In terms of professional treatment, the truth is that most cases of children walking with pigeon toes—known more formally as intoeing—do not receive any treatment at all, because most cases do not require it. This relatively common gait abnormality almost always corrects itself in time as your child grows, and traditional methods that were thought to speed the process—bracing, for example—have not been proven effective.
The best “treatment” is to take your child in for an initial evaluation once you notice pigeon-toed walking (this is to rule out rare underlying conditions that do require treatment), but otherwise simply to watch your child closely and let nature run its course. If your child is learning to walk, run, and play along normal development timetables and shows no sign of unsteadiness or discomfort, there’s nothing to worry about.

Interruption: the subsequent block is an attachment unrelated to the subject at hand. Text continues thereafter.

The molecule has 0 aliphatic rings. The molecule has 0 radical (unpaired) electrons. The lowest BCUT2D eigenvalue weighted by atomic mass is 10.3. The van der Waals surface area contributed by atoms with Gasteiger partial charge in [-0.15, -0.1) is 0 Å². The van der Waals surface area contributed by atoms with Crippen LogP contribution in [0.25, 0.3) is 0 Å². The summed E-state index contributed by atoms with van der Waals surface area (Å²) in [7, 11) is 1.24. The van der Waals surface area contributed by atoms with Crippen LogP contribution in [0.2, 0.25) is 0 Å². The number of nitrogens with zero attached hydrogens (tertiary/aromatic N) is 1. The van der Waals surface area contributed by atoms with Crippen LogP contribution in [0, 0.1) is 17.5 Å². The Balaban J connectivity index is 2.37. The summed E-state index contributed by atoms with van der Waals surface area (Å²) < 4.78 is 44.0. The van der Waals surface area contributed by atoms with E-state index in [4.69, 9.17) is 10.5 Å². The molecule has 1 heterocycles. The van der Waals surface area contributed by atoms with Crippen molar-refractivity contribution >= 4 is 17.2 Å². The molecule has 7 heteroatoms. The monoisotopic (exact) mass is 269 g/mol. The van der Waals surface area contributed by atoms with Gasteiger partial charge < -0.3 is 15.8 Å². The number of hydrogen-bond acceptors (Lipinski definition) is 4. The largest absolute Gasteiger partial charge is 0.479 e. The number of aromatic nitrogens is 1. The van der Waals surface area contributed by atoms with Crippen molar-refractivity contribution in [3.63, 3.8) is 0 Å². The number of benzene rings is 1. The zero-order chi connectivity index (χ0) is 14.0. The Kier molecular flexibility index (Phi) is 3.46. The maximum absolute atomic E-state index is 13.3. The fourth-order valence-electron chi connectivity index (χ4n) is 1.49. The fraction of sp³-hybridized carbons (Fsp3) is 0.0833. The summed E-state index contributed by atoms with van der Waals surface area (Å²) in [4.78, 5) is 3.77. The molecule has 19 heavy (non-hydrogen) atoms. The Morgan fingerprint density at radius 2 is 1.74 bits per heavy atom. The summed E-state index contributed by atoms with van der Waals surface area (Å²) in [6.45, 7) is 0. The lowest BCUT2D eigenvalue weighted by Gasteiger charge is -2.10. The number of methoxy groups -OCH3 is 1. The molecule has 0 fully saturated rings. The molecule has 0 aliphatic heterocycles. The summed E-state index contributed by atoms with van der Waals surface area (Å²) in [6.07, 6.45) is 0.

If, however, you observe the pigeon toes getting more severe as time goes on, any pain or discomfort, difficulty walking, delayed development, or a lack of improvement by the time reaches 6 years of age or so, take them in to see Dr. Keith McSpadden at North Austin Foot & Ankle Institute. You can reach us by dialing 512-593-2949.